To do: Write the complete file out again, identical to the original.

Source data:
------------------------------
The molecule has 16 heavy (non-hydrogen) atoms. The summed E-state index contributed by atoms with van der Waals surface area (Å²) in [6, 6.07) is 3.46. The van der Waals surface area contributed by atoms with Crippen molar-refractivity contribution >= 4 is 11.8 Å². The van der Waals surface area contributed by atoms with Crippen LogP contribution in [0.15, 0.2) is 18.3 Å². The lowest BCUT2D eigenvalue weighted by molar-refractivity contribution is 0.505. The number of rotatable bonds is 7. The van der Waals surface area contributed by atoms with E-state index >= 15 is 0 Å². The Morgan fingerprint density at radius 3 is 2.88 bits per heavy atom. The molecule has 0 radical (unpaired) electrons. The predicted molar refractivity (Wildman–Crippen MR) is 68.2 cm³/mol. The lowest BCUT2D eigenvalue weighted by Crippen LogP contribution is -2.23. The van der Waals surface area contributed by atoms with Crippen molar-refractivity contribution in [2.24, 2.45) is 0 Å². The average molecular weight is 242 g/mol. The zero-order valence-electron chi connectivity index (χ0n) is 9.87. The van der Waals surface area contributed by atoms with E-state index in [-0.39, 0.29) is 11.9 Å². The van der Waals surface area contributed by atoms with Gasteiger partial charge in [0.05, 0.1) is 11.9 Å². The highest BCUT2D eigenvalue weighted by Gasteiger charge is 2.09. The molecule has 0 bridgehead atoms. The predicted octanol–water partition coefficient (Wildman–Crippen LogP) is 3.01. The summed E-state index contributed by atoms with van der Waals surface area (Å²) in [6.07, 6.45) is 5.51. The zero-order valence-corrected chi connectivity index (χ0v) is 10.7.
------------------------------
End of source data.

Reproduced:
The molecule has 16 heavy (non-hydrogen) atoms. The summed E-state index contributed by atoms with van der Waals surface area (Å²) in [6, 6.07) is 3.46. The van der Waals surface area contributed by atoms with Crippen molar-refractivity contribution >= 4 is 11.8 Å². The van der Waals surface area contributed by atoms with Crippen LogP contribution in [0.15, 0.2) is 18.3 Å². The lowest BCUT2D eigenvalue weighted by molar-refractivity contribution is 0.505. The number of rotatable bonds is 7. The van der Waals surface area contributed by atoms with E-state index >= 15 is 0 Å². The Morgan fingerprint density at radius 3 is 2.88 bits per heavy atom. The molecule has 0 radical (unpaired) electrons. The predicted molar refractivity (Wildman–Crippen MR) is 68.2 cm³/mol. The lowest BCUT2D eigenvalue weighted by Crippen LogP contribution is -2.23. The van der Waals surface area contributed by atoms with Crippen molar-refractivity contribution in [2.24, 2.45) is 0 Å². The average molecular weight is 242 g/mol. The zero-order valence-electron chi connectivity index (χ0n) is 9.87. The van der Waals surface area contributed by atoms with E-state index in [-0.39, 0.29) is 11.9 Å². The van der Waals surface area contributed by atoms with Gasteiger partial charge in [0.05, 0.1) is 11.9 Å². The highest BCUT2D eigenvalue weighted by Gasteiger charge is 2.09. The molecule has 0 bridgehead atoms. The predicted octanol–water partition coefficient (Wildman–Crippen LogP) is 3.01. The summed E-state index contributed by atoms with van der Waals surface area (Å²) in [6.07, 6.45) is 5.51. The zero-order valence-corrected chi connectivity index (χ0v) is 10.7.